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By Jacqueline Lisk
This article is a part of Studio/B’s 2020 Everyday Heroes section, honoring those who made life a little better and brighter for others this year. To all the everyday heroes out there, we thank you.
Boston Children’s Hospital delivered uninterrupted care to its patients, while keeping its employees safe, thanks to the individual contributions of staff members—many of whom worked around the clock. But the key to the organization’s ability to navigate the unknown is cross-department collaboration and communication; a culture of preparedness, innovation, and empowerment; and a heartfelt mission to advance pediatric care worldwide, and to protect and care for its patients.
These three staff members exemplify what it takes to keep the #1 pediatric medical center in the U.S. running—and what it means to be an everyday hero.
Pascale Audain, RN, staff nurse III, Medical Intensive Care Unit (MICU)/Biocontainment Unit
Audain volunteered for the Biocontainment Unit when it formed in 2015 because she loves a challenge, and an opportunity for growth. Five years ago, Biocontainment was a “just in case unit.” Today, it is a linchpin of Boston Children’s COVID-19 response.
Audain and her team led system-level efforts to teach proper personal protective equipment (PPE) use throughout all clinical and non-clinical areas.
“We were the boots on the ground as far as training staff on how to safely care for COVID-19 patients and keeping themselves safe,” she explains.
The fluidity of the crisis created challenges. “We would be telling staff something one hour, then the CDC would change something and we would have to go back and say, ‘We know we taught you this before, but there have been some modifications.’”
Lately, when Audain checks in on staff caring for a confirmed patient, the staff shoos her away.
“They’re like, ‘No, we got it. We’re okay,’ which was the ultimate goal—that everybody felt comfortable,” she explains.
Achieving that goal took plenty of patience and time, but really, it was a team effort, from top to bottom, Audain says. “Working with all the departments and getting to see how they all function, and how they are willing to come together and learn, it was really humbling and inspiring.”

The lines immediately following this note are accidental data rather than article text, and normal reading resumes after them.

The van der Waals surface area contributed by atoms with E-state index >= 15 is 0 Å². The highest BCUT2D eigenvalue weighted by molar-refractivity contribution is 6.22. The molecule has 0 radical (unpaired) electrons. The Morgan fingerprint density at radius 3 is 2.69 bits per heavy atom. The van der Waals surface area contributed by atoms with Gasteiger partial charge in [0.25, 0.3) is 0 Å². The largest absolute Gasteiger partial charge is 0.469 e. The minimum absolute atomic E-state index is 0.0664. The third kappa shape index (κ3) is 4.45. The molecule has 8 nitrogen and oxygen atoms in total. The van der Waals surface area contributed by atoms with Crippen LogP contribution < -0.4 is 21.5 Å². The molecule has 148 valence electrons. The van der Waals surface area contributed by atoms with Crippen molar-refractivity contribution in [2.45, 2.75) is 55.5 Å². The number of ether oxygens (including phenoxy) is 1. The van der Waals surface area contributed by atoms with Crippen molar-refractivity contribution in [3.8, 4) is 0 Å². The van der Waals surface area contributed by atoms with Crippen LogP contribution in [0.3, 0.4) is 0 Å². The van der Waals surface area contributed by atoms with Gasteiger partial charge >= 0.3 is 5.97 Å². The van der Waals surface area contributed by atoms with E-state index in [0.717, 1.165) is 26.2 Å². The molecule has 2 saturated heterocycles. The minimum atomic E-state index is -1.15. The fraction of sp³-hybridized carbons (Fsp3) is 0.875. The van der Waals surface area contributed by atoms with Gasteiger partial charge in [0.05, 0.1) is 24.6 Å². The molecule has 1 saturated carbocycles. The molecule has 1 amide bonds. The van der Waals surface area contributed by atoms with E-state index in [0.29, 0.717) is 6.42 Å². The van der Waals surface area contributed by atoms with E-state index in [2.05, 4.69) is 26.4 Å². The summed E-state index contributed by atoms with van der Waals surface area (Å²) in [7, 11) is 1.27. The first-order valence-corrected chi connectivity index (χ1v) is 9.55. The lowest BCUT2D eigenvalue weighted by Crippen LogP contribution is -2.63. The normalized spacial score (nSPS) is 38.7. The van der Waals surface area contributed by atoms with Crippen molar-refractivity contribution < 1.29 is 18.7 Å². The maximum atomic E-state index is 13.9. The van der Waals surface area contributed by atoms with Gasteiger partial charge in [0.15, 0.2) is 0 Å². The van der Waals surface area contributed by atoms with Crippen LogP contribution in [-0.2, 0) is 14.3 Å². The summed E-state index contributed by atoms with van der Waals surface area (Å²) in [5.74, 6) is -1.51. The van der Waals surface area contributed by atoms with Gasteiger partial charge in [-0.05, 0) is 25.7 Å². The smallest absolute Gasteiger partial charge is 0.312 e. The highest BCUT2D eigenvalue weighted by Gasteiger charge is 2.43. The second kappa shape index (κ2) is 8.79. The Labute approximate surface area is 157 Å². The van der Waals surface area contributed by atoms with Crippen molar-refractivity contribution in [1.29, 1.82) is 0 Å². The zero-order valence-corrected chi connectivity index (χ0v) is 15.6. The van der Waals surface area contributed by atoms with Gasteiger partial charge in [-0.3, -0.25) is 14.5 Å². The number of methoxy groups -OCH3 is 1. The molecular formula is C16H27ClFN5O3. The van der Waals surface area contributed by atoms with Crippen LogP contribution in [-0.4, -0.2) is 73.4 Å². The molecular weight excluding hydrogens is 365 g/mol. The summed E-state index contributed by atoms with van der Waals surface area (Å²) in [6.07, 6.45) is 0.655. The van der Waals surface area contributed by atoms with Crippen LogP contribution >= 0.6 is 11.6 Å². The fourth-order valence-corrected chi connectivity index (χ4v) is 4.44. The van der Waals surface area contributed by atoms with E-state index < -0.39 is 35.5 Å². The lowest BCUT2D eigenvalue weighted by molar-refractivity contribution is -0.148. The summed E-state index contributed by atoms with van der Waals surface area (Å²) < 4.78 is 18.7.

David Walsh, CMRP, director of supply chain administration
Walsh runs the team that ensures Boston Children’s has the supplies it needs to keep patients and staff safe. That is always hard work, but amid a global crisis, it is more of a herculean feat.
Masks, gloves, and goggles were hard to come by. But COVID-19 also caused a ripple effect in the manufacturing industry. Anything that used the same byproducts as PPE was hard to procure, including petroleum-based products and plastics like syringes, laundry bags, and containers.
“We worked our tails off to locate supplies, especially in the beginning. We chased down every possible lead,” Walsh explains.
He and his team were on the phone all hours of the night, calling on connections they had made all over the world.
“I was very proud to see my staff step up to the plate and put the extra effort in so we didn’t have a break in service and were able to keep our patients and staff safe through this,” he says.
Speed was important, but not as the expense of due diligence. Walsh forged partnerships with local vendors to independently test products and ensure efficacy.
“There’s been a lot more interaction between departments,” he notes, “and I think the biggest lesson we’ve all learned is we’re in this together.”
Isaac Garcia, director of environmental services
Garcia’s colleagues say he makes the impossible look easy. With hands-on leadership and extensive knowledge of advanced environmental services processes, he ensured families and staff were operating in the safest environment possible during COVID-19, while creating a sense of confidence and calm throughout the organization.
Garcia leads two teams: the one responsible for cleaning and disinfecting Boston Children’s, and the one that manages and moves mobile medical equipment.
When people think about cleaning, they think about a mop and a bucket, Garcia says. But at Boston Children’s, cleaning requires 24/7 effort and mastery of precautions and protocols. Likewise, ensuring the clinical staff has the equipment they need to do their job, and that the equipment is clean and safe to use, is a nuanced, around-the-clock operation.
The pandemic also called for perseverance. It put “a little bit of pressure and a spotlight on what we do,” Garcia says, but it has helped the organization to understand his teams’ purpose and importance. It has also brought his team closer together. “I think that at the end of the day, when this is over, we are going to be a stronger, more defined department, and that will allow us to be more effective,” he says.